Conversely, Bridwell points to interactive projection displays with touch sensors, such as in the Jimmy Carter Presidential Library, with relatively simple functions. “People will stand in line to wait their turn to participate,” he added. “The venue that creatively enlists advanced technology to form a bond with their attendees has a much better chance of membership renewals and lasting perceptions of value.”

Creativity, though, comes with challenges, Scheinberg weighed in. “In many cases, the exhibit design budgets are not what you would see in other venues such as theme parks or corporate visitor centers. That efficiency leads to the need to do more with less. There are more distributed media sources at the exhibit and more distributed control. This benefits AV in one way—usability. Since many museums don’t have dedicated on-site technical staff, it forces manufacturers to design systems that are easier to use and maintain. These are systems that last longer and provide more information about status as well as easier methods for operations personnel to change content and schedules on the fly.”

As a result of creativity presented through interactivity, advancements in technology are moving ahead as interactivity brings out the creative aspects, Garrido said. “This is done with crisper, more realistic images with more detail and better color reproduction. As a whole, AV benefits by being less obtrusive. When people interact with the images and forget about all the technology, that’s when AV is working as it should.”

What’s in Store

Museums will continue to move toward the higher-resolution interactivity platforms, Garrido offered. “It draws people in and allows for a more personalized experience with the museum collection.”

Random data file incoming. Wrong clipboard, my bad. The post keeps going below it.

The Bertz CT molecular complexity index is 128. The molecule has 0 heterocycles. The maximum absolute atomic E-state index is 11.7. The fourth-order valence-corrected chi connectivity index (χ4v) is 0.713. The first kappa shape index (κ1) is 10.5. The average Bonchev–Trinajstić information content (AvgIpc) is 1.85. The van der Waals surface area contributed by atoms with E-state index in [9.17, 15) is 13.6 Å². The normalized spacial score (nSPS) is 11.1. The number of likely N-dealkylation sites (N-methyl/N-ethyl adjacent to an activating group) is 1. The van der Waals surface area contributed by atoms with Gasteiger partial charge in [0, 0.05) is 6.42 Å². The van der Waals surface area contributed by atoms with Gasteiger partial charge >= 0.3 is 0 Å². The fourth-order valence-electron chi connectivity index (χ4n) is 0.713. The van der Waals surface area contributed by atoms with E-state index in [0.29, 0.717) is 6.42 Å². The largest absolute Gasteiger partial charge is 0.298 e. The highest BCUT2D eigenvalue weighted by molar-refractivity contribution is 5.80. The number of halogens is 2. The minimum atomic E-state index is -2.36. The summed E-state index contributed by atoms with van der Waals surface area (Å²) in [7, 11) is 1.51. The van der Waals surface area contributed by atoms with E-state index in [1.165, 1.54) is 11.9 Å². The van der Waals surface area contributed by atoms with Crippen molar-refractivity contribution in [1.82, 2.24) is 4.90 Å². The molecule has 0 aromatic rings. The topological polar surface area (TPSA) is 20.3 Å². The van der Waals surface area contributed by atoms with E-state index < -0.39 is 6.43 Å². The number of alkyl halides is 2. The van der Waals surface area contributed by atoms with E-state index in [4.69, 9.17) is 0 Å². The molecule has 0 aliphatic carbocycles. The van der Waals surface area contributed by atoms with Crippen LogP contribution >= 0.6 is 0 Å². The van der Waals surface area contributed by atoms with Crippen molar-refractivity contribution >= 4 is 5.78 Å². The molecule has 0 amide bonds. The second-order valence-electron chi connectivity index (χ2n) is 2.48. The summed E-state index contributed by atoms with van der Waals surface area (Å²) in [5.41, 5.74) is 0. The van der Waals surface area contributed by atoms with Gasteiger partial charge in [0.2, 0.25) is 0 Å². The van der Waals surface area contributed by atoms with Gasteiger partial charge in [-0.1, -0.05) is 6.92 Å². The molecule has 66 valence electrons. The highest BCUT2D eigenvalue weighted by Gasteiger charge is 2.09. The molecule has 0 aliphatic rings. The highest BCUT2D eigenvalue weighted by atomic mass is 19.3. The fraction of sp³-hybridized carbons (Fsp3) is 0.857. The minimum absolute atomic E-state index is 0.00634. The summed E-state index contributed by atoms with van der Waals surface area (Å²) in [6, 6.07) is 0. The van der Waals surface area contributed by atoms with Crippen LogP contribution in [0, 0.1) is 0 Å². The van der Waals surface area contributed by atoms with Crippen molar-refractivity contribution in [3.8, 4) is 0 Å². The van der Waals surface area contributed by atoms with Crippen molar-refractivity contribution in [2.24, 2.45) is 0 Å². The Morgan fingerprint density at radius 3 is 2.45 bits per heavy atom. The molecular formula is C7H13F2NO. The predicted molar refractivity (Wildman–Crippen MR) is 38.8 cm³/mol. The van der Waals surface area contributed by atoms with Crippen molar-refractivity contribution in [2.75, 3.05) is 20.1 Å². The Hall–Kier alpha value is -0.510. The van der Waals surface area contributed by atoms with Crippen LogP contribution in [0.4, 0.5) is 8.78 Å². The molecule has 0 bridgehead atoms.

Having a higher resolution is obviously a key item looking forward, but the answer is deeper than that, he added. “The higher-res image has to have exceptional image processing speeds and excellent bit depth. This is why you see progressive companies like Christie pushing the envelope with the development of TruLife electronics. More resolution requires more processing power, which will take us to more detailed and smoother images than ever before. The audience members will stop seeing the pixels on the screen and allow themselves to be immersed in the image.”

With personal budgets currently limited, museum patrons want to be engaged on a memorable level when they spend their money, Bridwell observed. “After all, this may be their only entertainment expense for the week. Immersive environments that pull the viewer into the experience accomplish this by delivering impact. Watch for less money to be spent on constructed sets and elaborate but short-lived build-outs, and more investment in virtual experiences engineered specifically to engage the visitor on a personal level.”

And, Scheinberg noted, the greatest opportunity is for the use of iPhone and Android apps to provide more information about exhibits as well as supplementary content. “There are still some architectural challenges in terms of device support within the museum as well as the resources necessary to keep the apps current. However, there are still some incredible opportunities for interactivity between the mobile device and the exhibit/facility, using show control, media playback, effects, etc., once those architectural challenges are overcome.”

4K will make better image resolution accessible to every type of facility, he added. “In the short term there will be content limitations, but those obstacles will be overcome quickly. It makes sense to have local content playback for 4K, and as people start to see that resolution around them in signage, retail, and eventually in their homes, patrons will start to demand better resolution in their venues.”